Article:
You may not have known that there are black-owned airlines, but guess again. Sherrexcia ‘Rexy’ Rolle is the Vice President of Operations and General Counsel for Western Air, a Bahamas-based black-owned aviation business. Although the company was founded by her parents Rex and Shandrice Rolle, Rexy has led the charge in expanding her family’s privately-owned business which has been in existence for approximately two decades. With a net worth of $90+ million, Western Airlines has been steadily increasing its routes across the Caribbean, including direct flights to Haiti, Cuba, Jamaica and soon Florida. In this interview, Rexy describes how Western Air came to be and shares advice on how to make it in the aviation industry as a person of color.
Let’s get into the history of Western Air. What prompted your family to delve into the business of aviation?
Rexy: My parents were very young and just started out their lives when they had me. My mom was 17 and my Dad was 18, just beginning his career as a pilot. We are from a small town called Mastic Point, Andros in the Bahamas. My father started his career in the aviation industry as a private pilot by trade, however, owning his own airlines and developing it in the Bahamas was a lifelong dream of his. My parents worked tirelessly and persevered in developing this business by saving their money and doing their research with various aircraft brokers. My parents were eventually fortunate enough through faith, their persistence and dedication in their business plan to [receive offers] from two aviation investors from the U.S. From that moment moving forward, Western Air Limited was a dream that is now a reality.
Developing an airline is a lucrative but very competitive industry. What were the market gaps that your family wanted to bridge when developing Western Air Ltd.?
Rexy: With any business, it is all about knowing your industry and what particular problem you are solving for the consumer. In the Bahamas, there are over 700 islands and many Bahamians usually take small charter ferries as transportation to the other islands. Even though we have a very efficient government airline in the Bahamas, there were certain islands that were not being targeted for our consumers to have a convenient way to travel. This is where our airline comes in and once we recognized those gaps in the market, we were able to convince our investors why our airline is needed.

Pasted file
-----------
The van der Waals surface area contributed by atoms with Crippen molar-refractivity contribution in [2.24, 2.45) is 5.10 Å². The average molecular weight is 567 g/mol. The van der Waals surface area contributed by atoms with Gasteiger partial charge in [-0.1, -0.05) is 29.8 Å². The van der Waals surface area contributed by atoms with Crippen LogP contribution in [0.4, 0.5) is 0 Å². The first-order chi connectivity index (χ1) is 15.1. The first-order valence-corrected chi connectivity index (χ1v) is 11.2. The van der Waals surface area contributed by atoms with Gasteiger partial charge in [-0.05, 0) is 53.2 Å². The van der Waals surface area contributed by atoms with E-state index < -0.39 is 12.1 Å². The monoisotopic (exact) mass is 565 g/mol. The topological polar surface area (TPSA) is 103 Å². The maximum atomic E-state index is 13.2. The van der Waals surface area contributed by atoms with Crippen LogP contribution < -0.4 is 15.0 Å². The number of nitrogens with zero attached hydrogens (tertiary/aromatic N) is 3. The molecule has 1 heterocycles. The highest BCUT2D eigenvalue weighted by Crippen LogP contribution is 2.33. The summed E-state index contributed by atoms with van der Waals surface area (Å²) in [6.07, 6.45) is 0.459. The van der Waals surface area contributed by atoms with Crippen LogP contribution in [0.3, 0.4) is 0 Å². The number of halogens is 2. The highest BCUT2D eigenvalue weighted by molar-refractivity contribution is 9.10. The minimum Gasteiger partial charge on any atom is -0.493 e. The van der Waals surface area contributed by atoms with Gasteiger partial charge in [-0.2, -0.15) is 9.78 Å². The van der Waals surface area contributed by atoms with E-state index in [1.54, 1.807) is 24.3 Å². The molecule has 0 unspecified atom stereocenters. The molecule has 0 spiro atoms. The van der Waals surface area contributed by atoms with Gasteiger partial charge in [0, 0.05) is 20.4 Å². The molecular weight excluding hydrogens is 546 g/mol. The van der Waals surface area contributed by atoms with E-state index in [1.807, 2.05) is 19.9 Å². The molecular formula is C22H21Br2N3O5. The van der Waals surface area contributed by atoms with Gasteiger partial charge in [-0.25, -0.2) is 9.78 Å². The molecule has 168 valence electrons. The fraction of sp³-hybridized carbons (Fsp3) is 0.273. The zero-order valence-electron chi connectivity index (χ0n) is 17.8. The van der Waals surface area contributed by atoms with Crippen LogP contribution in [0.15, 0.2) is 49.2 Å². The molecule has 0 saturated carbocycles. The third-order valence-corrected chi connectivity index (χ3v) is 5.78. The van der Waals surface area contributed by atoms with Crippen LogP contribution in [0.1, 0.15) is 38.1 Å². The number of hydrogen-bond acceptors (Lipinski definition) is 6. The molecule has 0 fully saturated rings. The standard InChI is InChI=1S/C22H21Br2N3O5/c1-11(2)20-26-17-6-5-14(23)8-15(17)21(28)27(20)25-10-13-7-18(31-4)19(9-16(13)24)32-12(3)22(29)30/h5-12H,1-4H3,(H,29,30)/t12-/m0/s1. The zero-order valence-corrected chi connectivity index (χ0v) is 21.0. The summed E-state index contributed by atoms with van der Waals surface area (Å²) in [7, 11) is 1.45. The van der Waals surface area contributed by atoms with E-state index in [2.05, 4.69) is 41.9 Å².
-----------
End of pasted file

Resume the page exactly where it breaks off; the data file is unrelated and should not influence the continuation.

I understand in the business of aviation there are little to no minorities who are either owners or have senior level positions. What are some of the challenges that you and your family face in this industry and how do you all overcome those challenges in maintaining the brand and taking Western Air Ltd. to the next level?
Rexy: Every day we have our challenges, just like any other company. Being the largest privately-owned airline company in the Bahamas, as a family, we have an understanding that we must maintain our focus on our mission. We understand we have to work 10 times harder and we don’t shy away from the challenge. Moreover, as the Vice President of Operations and General Counsel, the number one thing I stressed for our company is consistency.
In the beginning, we had our issues in time management and delays. However, in this industry where timing is very crucial, we began to focus on the reasons why these things were happening and “sweating the small stuff” in ensuring that our customers arrive at their destinations in a safe and timely fashion. Once my team and I began fine-tuning arrival and departure times, our performance began to improve. Our ticket sales increased also. From that first initial step, we are continuing a hands-on approach on our customer service by making sure people get there safely, on time and most importantly with their luggage intact. Presently, as we are speaking, I am sitting in my office looking at schedules and flights that are departing and arriving. Just like the old saying goes, “Timing is everything.”